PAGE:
About The Artist
George Washington McCormick had a lengthy musical career. A native of Smith County, Tennessee, young George moved to Nashville at age fourteen and soon landed work at WLAC. By 1949, he began a three-year stint as one of Big Jeff's Radio Playboys and even lived much of the time with Jeff and Tootsie. George made some his first recordings supporting Jeff's vocals on Dot including his version of "Step It Up and Go." Looking back in later years, McCormick said "I learned a lot from Big Jeff."
From there he went on to a solo contract with MGM Records with his first session in August 1953, subsequently recording a dozen numbers, none of which became hits, but were good honky-tonk country.
Taking on Earl Aycock (B: November 1, 1930 — D: October 18, 2001) as a duet partner, he moved to Mercury in 1955. The same thing repeated itself-a dozen numbers and no hits, although the songs included fine covers of Jimmy Martin and the Osborne Brothers' "Save It, Save It" and Ray Price's "Sweet Little Miss Blue Eyes."
George's work with bigger names in the business seems to have begun with Martha Carson. But the best remembered ones seem to have been his work with Wilma Lee and Stoney Cooper where he replaced Carolee Cooper in 1959 and 1960, singing the third part on their trio numbers such as "There's a Big Wheel," their biggest hit.
However, he probably became best known for his work as a long-time cast member on the syndicated television Porter Wagoner Show through much of the 1960's. Exactly when McCormick joined Wagoner is uncertain, but he appears on all (including those of Porter and Dolly) of his RCA Victor record sessions from 1965 through 1971.
George also did some more recording under his own name in this era. About 1963, he recorded one side of an album on the budget label Somerset which consisted of covers of Hank Williams songs (the other side featured another vocalist doing covers of Ernest Tubb numbers).
In the late sixties, while working with Wagoner, he cut three singles for the Nashville firm, Stop. At some point, McCormick also worked with other Nashville stars including the Louvin Brothers, Jim Reeves, and Dolly Parton (perhaps apart from the above mentioned Porter and Dolly recordings).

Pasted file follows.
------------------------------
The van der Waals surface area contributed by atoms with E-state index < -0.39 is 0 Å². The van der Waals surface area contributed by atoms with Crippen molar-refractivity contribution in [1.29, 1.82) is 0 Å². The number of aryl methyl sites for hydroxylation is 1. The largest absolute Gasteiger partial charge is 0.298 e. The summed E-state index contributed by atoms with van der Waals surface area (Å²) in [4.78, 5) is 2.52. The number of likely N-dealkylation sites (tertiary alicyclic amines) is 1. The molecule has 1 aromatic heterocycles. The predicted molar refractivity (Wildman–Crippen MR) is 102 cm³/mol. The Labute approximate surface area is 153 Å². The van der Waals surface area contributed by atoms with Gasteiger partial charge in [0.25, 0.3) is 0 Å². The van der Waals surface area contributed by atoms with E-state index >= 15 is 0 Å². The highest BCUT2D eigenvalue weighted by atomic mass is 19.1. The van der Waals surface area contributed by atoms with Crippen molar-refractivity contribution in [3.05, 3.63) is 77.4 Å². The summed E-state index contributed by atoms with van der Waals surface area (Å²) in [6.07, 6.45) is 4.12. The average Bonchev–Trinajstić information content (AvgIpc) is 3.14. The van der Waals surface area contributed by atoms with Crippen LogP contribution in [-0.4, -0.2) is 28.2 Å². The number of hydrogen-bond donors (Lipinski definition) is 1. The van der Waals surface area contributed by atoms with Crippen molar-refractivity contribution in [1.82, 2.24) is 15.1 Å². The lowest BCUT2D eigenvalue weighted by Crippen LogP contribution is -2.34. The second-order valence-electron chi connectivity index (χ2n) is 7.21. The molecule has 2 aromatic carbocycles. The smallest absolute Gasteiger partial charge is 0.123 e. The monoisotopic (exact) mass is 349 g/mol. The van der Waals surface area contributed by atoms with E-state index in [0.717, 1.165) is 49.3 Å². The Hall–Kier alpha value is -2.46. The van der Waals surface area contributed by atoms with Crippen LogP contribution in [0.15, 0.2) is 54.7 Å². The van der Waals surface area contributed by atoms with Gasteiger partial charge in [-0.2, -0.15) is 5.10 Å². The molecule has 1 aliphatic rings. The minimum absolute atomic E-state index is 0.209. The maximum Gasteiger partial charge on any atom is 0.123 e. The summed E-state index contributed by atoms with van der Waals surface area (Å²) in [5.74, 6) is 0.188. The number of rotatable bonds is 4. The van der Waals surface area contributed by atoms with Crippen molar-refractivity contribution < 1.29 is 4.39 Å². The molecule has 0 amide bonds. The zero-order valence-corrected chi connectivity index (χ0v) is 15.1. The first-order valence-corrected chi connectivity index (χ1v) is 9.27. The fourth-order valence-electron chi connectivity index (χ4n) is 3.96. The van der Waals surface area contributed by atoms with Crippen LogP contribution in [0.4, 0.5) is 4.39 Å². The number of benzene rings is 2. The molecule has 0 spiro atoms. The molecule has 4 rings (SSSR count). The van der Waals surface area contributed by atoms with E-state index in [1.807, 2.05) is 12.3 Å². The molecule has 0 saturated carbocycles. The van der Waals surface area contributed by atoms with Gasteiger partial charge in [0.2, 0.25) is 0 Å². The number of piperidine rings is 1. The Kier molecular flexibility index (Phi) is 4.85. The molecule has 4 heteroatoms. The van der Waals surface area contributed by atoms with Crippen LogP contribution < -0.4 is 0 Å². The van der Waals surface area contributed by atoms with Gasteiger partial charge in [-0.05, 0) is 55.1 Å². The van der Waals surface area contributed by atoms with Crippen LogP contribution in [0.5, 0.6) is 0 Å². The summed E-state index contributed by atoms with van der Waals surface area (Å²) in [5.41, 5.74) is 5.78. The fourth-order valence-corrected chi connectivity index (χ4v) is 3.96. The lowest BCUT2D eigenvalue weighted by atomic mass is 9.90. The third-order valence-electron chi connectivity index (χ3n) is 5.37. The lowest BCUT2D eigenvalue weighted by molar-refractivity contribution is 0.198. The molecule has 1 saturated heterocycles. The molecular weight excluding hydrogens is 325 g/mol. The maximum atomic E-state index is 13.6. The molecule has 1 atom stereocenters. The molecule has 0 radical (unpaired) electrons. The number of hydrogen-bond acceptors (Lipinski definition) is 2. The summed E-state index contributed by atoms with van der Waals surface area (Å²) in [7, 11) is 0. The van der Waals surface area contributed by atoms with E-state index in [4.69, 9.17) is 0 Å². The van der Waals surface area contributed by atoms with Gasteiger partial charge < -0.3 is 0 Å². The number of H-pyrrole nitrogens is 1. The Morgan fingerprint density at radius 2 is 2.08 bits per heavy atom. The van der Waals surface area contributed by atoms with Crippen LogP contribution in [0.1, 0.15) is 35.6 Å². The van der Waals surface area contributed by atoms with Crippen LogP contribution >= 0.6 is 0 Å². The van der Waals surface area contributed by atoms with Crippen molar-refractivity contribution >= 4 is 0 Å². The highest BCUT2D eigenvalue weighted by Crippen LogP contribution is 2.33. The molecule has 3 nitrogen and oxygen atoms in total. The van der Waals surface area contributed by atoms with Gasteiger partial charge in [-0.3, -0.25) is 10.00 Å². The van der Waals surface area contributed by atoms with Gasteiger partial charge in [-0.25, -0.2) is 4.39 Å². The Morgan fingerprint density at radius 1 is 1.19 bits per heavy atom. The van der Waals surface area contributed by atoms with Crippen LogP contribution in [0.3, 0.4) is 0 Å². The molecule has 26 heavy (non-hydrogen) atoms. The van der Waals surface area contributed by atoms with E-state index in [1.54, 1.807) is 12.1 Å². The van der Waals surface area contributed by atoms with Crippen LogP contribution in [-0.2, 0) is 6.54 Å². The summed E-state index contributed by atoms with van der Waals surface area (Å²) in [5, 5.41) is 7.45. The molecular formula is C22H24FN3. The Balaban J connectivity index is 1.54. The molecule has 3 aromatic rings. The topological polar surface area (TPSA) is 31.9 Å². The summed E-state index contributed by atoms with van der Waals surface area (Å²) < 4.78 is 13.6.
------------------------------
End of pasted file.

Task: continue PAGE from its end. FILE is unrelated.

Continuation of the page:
In later years George worked a great deal with Grandpa Jones as virtually his only touring band member. Since George was a Scottish Rite member and Grandpa was having problems memorizing proficiency of the ritual, the younger man taught him what he needed to learn traveling on the road with him (this was about 1973). When Jones appeared at the Ohio State Fair in 1982, George was prominently featured in a photo my wife Deanna Tribe took that later appeared in my book Country: A Regional Exploration (2006) on page 7.
While still working with Grandpa, McCormick had moved away from Nashville and bought a small farm near Cookeville, closer to his Smith County birthplace to which he eventually retired. While his days with Wagoner's Wagon Masters may have made him more famous, he probably worked longer with Grandpa Jones more than anyone else.
He died in Cookeville at age 84. He was survived by wife Betty and four daughters. In all, his obituary credited him with working with Opry acts for 47 years. His burial took place in Crest Lawn Cemetery.
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